Topography of Slow Sigma Power during Sleep is Associated with Processing Speed in Preschool Children
AbstractCognitive development is influenced by maturational changes in processing speed, a construct reflecting the rapidity of executing cognitive operations. Although cognitive ability and processing speed are linked to spindles and sigma power in the sleep electroencephalogram (EEG), little is known about such associations in early childhood, a time of major neuronal refinement. We calculated EEG power for slow (10–13 Hz) and fast (13.25–17 Hz) sigma power from all-night high-density electroencephalography (EEG) in a cross-sectional sample of healthy preschool children (n = 10, 4.3 ± 1.0 years). Processing speed was assessed as simple reaction time. On average, reaction time was 1409 ± 251 ms; slow sigma power was 4.0 ± 1.5 μV2; and fast sigma power was 0.9 ± 0.2 μV2. Both slow and fast sigma power predominated over central areas. Only slow sigma power was correlated with processing speed in a large parietal electrode cluster (p < 0.05, r ranging from −0.6 to −0.8), such that greater power predicted faster reaction time. Our findings indicate regional correlates between sigma power and processing speed that are specific to early childhood and provide novel insights into the neurobiological features of the EEG that may underlie developing cognitive abilities. View Full-Text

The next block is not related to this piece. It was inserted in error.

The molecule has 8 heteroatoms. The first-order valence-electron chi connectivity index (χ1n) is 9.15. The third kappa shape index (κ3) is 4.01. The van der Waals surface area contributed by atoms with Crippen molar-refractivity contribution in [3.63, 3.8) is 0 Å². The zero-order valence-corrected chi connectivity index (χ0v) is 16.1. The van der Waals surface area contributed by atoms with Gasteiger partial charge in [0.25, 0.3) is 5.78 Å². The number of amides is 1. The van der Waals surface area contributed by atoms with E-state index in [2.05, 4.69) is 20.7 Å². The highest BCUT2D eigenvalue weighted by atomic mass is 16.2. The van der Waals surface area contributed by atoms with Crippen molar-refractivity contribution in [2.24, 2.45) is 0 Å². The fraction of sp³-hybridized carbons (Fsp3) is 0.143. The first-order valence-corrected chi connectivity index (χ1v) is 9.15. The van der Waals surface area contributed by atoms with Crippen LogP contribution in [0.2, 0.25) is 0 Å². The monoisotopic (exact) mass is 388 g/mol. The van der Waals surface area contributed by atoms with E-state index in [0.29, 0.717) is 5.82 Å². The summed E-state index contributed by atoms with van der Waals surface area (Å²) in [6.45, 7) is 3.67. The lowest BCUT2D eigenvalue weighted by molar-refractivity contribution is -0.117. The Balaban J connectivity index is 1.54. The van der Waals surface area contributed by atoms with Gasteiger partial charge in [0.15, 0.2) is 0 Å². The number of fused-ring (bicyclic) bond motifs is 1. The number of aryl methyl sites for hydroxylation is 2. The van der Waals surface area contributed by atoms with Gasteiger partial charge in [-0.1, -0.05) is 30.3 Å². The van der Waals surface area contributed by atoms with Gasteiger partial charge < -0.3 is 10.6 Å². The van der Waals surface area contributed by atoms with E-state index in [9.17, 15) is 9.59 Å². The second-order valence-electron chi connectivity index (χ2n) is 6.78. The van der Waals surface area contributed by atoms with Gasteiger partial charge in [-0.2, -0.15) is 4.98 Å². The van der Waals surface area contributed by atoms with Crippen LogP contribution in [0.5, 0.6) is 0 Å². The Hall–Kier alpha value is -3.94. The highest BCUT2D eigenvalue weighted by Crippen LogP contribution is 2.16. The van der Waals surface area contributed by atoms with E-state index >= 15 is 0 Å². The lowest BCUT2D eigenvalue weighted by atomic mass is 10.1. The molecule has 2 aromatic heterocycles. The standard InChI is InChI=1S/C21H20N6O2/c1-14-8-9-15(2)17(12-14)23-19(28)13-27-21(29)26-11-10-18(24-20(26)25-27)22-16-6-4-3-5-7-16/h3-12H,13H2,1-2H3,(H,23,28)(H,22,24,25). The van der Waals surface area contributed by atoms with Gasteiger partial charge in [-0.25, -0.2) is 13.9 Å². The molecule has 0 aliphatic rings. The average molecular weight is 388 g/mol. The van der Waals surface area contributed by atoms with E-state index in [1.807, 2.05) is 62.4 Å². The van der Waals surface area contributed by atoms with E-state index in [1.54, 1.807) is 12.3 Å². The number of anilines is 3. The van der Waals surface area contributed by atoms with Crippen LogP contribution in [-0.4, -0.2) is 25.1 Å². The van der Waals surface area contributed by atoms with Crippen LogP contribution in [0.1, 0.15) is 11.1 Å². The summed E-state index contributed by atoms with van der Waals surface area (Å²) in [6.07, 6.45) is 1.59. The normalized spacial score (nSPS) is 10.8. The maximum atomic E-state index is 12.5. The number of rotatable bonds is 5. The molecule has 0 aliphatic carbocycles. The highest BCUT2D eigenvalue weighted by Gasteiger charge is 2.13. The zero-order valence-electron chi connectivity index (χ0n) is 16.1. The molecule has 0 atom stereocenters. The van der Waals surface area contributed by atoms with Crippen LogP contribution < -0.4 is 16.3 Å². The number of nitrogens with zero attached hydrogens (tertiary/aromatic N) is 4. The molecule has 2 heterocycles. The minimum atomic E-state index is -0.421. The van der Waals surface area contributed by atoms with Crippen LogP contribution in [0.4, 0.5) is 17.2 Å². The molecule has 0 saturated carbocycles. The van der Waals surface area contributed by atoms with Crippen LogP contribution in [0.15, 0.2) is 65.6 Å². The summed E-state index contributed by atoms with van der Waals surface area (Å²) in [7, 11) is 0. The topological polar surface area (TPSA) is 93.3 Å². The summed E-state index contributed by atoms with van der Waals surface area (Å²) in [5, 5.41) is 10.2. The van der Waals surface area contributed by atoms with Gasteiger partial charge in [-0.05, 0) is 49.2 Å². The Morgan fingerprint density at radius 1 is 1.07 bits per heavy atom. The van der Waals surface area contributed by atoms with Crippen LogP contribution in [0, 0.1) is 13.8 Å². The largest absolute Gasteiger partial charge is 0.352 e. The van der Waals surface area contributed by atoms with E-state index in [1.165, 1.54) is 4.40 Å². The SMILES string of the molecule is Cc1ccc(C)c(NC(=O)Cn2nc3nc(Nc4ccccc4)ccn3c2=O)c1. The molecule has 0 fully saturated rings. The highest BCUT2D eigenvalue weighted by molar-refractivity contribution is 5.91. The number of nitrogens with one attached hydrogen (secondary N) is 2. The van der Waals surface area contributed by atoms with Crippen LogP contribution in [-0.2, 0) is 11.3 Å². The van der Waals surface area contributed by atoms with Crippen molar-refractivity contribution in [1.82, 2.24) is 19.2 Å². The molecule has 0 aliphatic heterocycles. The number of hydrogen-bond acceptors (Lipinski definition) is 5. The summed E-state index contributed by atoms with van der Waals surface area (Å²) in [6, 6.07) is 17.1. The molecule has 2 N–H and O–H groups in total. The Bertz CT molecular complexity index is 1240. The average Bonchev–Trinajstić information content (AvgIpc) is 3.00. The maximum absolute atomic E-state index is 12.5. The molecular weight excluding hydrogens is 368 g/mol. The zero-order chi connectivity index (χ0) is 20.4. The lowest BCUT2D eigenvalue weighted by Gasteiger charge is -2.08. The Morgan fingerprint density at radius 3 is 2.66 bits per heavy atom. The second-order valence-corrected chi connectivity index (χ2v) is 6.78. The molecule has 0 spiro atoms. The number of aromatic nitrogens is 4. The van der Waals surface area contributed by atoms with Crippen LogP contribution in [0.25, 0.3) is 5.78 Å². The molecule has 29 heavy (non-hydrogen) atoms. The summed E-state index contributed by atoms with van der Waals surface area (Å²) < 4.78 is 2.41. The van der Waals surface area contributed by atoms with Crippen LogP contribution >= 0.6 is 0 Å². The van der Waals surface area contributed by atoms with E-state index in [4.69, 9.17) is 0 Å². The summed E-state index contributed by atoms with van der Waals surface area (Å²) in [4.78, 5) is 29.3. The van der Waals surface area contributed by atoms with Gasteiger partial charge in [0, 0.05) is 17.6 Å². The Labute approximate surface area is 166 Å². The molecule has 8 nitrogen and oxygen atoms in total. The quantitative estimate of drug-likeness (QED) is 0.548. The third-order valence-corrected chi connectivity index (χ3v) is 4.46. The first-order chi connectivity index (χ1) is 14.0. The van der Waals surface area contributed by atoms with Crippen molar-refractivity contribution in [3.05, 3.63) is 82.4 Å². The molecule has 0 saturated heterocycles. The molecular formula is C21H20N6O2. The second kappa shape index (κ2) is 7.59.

- Supplementary File 1:
Supplementary (DOC, 701 KB)
Share & Cite This Article
Doucette, M.R.; Kurth, S.; Chevalier, N.; Munakata, Y.; LeBourgeois, M.K. Topography of Slow Sigma Power during Sleep is Associated with Processing Speed in Preschool Children. Brain Sci. 2015, 5, 494-508.
Doucette MR, Kurth S, Chevalier N, Munakata Y, LeBourgeois MK. Topography of Slow Sigma Power during Sleep is Associated with Processing Speed in Preschool Children. Brain Sciences. 2015; 5(4):494-508.Chicago/Turabian Style
Doucette, Margaret R.; Kurth, Salome; Chevalier, Nicolas; Munakata, Yuko; LeBourgeois, Monique K. 2015. "Topography of Slow Sigma Power during Sleep is Associated with Processing Speed in Preschool Children." Brain Sci. 5, no. 4: 494-508.